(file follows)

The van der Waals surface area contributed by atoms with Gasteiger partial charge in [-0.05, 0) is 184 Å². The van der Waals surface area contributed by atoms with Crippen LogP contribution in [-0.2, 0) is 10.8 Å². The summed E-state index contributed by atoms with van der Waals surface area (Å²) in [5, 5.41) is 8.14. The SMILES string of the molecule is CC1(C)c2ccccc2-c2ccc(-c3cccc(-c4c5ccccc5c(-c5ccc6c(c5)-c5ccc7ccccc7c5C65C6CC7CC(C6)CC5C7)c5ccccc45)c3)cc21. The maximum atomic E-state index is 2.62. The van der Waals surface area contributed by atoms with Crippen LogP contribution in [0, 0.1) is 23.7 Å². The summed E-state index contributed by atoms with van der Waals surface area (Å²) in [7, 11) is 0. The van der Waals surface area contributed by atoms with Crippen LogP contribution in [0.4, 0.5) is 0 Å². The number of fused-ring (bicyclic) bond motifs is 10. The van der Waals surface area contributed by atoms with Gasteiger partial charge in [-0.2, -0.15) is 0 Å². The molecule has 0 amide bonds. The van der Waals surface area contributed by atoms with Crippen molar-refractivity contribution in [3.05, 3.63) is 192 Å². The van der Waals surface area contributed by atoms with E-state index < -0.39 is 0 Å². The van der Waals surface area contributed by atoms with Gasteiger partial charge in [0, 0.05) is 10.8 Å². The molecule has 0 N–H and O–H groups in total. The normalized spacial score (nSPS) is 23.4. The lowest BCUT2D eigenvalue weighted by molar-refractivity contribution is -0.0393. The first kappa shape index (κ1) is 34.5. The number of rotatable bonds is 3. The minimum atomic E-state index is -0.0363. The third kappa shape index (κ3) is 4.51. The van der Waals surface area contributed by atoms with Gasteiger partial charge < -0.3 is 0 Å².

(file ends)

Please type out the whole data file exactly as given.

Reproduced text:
The van der Waals surface area contributed by atoms with Gasteiger partial charge in [-0.05, 0) is 184 Å². The van der Waals surface area contributed by atoms with Crippen LogP contribution in [-0.2, 0) is 10.8 Å². The summed E-state index contributed by atoms with van der Waals surface area (Å²) in [5, 5.41) is 8.14. The SMILES string of the molecule is CC1(C)c2ccccc2-c2ccc(-c3cccc(-c4c5ccccc5c(-c5ccc6c(c5)-c5ccc7ccccc7c5C65C6CC7CC(C6)CC5C7)c5ccccc45)c3)cc21. The maximum atomic E-state index is 2.62. The van der Waals surface area contributed by atoms with Crippen LogP contribution in [0, 0.1) is 23.7 Å². The summed E-state index contributed by atoms with van der Waals surface area (Å²) in [7, 11) is 0. The van der Waals surface area contributed by atoms with Crippen LogP contribution in [0.4, 0.5) is 0 Å². The number of fused-ring (bicyclic) bond motifs is 10. The van der Waals surface area contributed by atoms with Gasteiger partial charge in [-0.2, -0.15) is 0 Å². The molecule has 0 amide bonds. The van der Waals surface area contributed by atoms with Crippen molar-refractivity contribution in [3.05, 3.63) is 192 Å². The van der Waals surface area contributed by atoms with E-state index < -0.39 is 0 Å². The van der Waals surface area contributed by atoms with Gasteiger partial charge in [0, 0.05) is 10.8 Å². The molecule has 0 N–H and O–H groups in total. The normalized spacial score (nSPS) is 23.4. The lowest BCUT2D eigenvalue weighted by molar-refractivity contribution is -0.0393. The first kappa shape index (κ1) is 34.5. The number of rotatable bonds is 3. The minimum atomic E-state index is -0.0363. The third kappa shape index (κ3) is 4.51. The van der Waals surface area contributed by atoms with Gasteiger partial charge < -0.3 is 0 Å².